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February 24, 2014
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RidgeLine: A home away from home for medically fragile children

Parents of children with special needs often experience their own brand of anxiety, and they’re often exhausted, said registered nurse Danette Davis.

“Naturally, parents are very protective of their children, especially when they are medically fragile,” she said.

“They feel as though they are the only ones who can care for their children. Unlike other children — due to their medical needs — they can’t just leave them with a sister or grandparent.”

That’s why Davis loves it when a new family brings their child to RidgeLine Specialized Pediatric Day in Grass Valley, a colorful, homey, fully licensed day health facility for medically fragile children from birth to 21 years of age.

“I just love having individual time with the children to get to know their unique capabilities,” said Davis, who is director of nursing.

“We are nothing like a hospital. We are here to meet the physical and emotional needs of the children. We get down on the floor, one on one, and see them for who they are inside.”

The main objective at RidgeLine is to create a “home away from home,” said Michael Lyman, who owns the facility with his wife, Carrie.

RidgeLine is a certified Pediatric Day Health Care facility, the only one in Nevada County and just one of 15 in the state.

Requirements for certification are stringent, and Lyman said it remains his goal to continue to exceed those.

When it comes to a daily schedule, each child has an individual care plan worked out in conjunction with the family, pediatrician, child, school and RidgeLine staff.

Every moment of the day is individually planned — as are the meals — to accommodate specific dietary needs or feeding tubes.

“When it comes to care, we are very specific and meticulous,” said Lyman. “There is even a specific protocol when it comes to changing diapers. Every detail has been carefully thought through.”

RidgeLine Specialized Pediatric Day, which is a converted house, is located in a residential neighborhood in Grass Valley. There is a staff of 10, which includes three registered nurses, an activities director, personal care attendants, or “PCAs,” and occupational therapists. While there are 14 clients in total, there are never more than eight at the house at a time, Lyman said. In addition to a kitchen and two main activity rooms, there are girls’ and boys’ bedrooms as well as a room for changing diapers and a closet fully stocked with medical equipment, such as oxygen tanks and feeding tubes.

Outside there is a large wheelchair-accessible backyard with a sand box and play structure. Colorful murals and children’s art line the walls. The staff goal is to integrate and include everyone in daily activities, which teach life and social skills.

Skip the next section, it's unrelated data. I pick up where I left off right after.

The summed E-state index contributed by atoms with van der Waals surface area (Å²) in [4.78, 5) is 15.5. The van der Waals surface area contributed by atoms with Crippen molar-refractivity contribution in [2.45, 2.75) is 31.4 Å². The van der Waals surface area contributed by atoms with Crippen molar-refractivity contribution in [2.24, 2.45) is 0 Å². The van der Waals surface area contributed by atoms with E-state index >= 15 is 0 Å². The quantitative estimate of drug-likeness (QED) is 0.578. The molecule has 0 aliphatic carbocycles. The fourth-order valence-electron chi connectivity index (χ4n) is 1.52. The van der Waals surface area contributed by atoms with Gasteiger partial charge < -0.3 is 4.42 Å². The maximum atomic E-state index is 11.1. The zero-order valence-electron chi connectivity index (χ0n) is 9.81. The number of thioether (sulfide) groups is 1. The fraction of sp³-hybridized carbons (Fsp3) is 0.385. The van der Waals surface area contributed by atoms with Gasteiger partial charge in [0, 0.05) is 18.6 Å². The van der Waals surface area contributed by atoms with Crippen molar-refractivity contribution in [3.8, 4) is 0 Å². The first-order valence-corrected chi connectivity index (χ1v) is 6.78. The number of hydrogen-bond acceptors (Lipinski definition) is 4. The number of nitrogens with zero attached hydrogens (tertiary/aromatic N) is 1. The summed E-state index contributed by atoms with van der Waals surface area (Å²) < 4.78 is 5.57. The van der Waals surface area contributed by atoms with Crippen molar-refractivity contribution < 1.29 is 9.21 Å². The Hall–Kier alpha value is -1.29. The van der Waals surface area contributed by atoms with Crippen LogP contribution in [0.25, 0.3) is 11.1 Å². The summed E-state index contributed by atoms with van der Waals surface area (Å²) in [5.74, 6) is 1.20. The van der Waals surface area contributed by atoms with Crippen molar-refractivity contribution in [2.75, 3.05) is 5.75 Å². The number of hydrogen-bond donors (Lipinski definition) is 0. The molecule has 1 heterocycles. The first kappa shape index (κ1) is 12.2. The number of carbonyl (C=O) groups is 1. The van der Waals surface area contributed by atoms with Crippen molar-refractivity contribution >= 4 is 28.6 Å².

While individualized care such as this can be pricey, Lyman said most families at RidgeLine qualify for government assistance due to the child’s disability. Families need not jump to the conclusion that cost is prohibitive, he said.

The Lymans have a true understanding of the challenges of the families who come to RidgeLine, as they also have a daughter with special needs. Now 9, “Maddie” occasionally comes to play with other RidgeLine children, which Lyman says has enriched her life.

The Lymans purchased RidgeLine in August 2013 from founders and previous owners Jennifer and Ken Hughes.

They spent a full three months training with them prior to taking over.

“We inherited a meticulously well-run facility and an incredibly well-trained staff,” said Lyman. “We admired them, and they loved our approach.”

The Lymans are building upon the original vision of RidgeLine by including a weekend overnight respite service for existing clients. The new feature has become extremely popular, said Lyman, who is also making plans to open a second facility in the Marysville-Yuba City area.

“We want to get the word out — many families don’t know we’re here,” said Lyman. “The hardest part is getting parents out to see what’s here. Once they do, they fall in love with the warm, home-like feeling. They realize that their kids love being with other kids. We’re definitely open to having new families here.”

Davis couldn’t agree more.

“Knowing how good we are at meeting a child’s physical and emotional needs gives parents a real peace of mind,” she said. “This is a safe haven, with a philosophy of inclusiveness. I tell parents, come here — it’s safe here. Go home and take a nap. Every parent needs a break and a chance to center themselves. Everyone has their differences, but we also know that in many ways, we are all the same.”

To contact Staff Writer Cory Fisher, email her at or call 530-477-4203.

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The Union Updated Feb 24, 2014 11:31PM Published Feb 26, 2014 05:49PM Copyright 2014 The Union. All rights reserved. This material may not be published, broadcast, rewritten or redistributed.